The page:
Exploring a “grey area” in coffee communications
I started asking questions a few weeks ago about communication standards among Direct Trade roasters. My series of posts on this issue did not generate much of a conversation here, but did prompt some very good offline discussion. One of the best-known and best-regarded roasters in specialty coffee — let’s call this person “Sam” — suggested in an email exchange that I had wandered into a pretty big “grey area” that could use some more clarity.
I started down this path after I noticed that a Direct Trade roaster sourcing coffee from one of the cooperatives we support in Central America is using intimate details about the farm in presenting the coffee. Talking about the landscape of coffee farms is common enough in presenting origin coffees. Except I happen to know that this roaster has not visited this particular farm.
“Sam” doesn’t see a problem with this. Sam reasons that if it is ok for roasters to talk about varieties and post-harvest process in their coffee biographies, then why not shade cover or other (bio-) physical characteristics of the farm? It may sound like a reasonable assessment. But there are still important distinctions in my mind between variables that a roaster can discern in the cup and those she can’t.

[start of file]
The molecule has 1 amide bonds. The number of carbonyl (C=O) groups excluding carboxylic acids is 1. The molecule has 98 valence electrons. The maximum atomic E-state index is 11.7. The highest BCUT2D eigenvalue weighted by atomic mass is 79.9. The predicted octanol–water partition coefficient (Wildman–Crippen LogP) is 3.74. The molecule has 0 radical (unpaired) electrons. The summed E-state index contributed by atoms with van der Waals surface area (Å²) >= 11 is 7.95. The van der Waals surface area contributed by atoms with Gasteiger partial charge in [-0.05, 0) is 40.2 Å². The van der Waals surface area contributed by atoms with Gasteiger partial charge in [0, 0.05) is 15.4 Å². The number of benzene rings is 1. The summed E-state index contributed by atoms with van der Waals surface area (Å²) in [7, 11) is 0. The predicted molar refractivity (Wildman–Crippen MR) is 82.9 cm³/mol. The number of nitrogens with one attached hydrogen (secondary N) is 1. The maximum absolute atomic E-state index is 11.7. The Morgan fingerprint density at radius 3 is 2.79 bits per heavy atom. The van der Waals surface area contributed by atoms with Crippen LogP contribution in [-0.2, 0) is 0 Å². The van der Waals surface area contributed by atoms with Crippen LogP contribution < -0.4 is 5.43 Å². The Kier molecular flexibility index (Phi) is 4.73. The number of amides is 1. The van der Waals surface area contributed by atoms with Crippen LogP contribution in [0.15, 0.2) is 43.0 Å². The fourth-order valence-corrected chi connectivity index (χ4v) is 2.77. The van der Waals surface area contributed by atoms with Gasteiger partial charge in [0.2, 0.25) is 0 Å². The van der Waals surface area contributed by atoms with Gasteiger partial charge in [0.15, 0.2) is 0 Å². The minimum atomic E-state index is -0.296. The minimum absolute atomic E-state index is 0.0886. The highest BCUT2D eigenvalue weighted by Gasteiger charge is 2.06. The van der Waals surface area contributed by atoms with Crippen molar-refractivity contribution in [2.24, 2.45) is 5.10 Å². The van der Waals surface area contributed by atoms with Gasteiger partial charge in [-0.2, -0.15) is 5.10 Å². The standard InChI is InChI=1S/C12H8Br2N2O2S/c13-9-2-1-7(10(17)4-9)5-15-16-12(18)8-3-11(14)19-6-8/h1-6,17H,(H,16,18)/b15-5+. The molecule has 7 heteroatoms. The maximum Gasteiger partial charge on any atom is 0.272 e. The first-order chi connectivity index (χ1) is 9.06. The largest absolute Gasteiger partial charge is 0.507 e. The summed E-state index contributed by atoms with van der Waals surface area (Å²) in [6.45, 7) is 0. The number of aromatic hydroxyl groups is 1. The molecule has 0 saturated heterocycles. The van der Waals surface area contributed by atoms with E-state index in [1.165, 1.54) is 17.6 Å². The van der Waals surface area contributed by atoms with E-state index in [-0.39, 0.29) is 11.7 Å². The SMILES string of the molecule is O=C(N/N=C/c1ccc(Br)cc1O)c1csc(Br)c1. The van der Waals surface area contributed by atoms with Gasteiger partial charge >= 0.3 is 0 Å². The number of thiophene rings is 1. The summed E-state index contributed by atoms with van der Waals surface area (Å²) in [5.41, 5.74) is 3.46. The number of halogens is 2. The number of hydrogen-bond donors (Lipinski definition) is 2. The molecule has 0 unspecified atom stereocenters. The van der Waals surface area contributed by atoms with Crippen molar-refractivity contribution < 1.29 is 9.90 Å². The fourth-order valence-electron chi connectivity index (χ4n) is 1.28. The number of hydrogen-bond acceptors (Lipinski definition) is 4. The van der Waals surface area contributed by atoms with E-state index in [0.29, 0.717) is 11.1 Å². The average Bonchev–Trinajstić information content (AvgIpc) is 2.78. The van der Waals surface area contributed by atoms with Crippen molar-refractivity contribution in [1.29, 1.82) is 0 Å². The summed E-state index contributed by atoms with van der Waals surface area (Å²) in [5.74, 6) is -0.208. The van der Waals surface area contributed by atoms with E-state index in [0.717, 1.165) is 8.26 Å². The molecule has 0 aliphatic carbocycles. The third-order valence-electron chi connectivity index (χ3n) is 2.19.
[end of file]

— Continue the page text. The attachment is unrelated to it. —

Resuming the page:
Why? Because varieties and processing are factors that have a direct impact on cup profile. All cultivars are not created equal. Catimor is not likely to compare to a Bourbon. And when a natural process fills the cup with berry flavors, or a special selection produces an exceptional cup of coffee, we expect our roasters to explain that since they are our link to the growers.
But the contribution of shade, or the diversity of shade trees on a particular farm, contribute less directly to flavor profile. Even a cupper with an exquisitely calibrated palate can’t attribute a flavor profile to a farmer’s shade management practices in the way she might with a post-harvest process.
When a roaster tells me how lush a farm is, I know it isn’t because she tasted it in the cup. I assume it means she has visited it.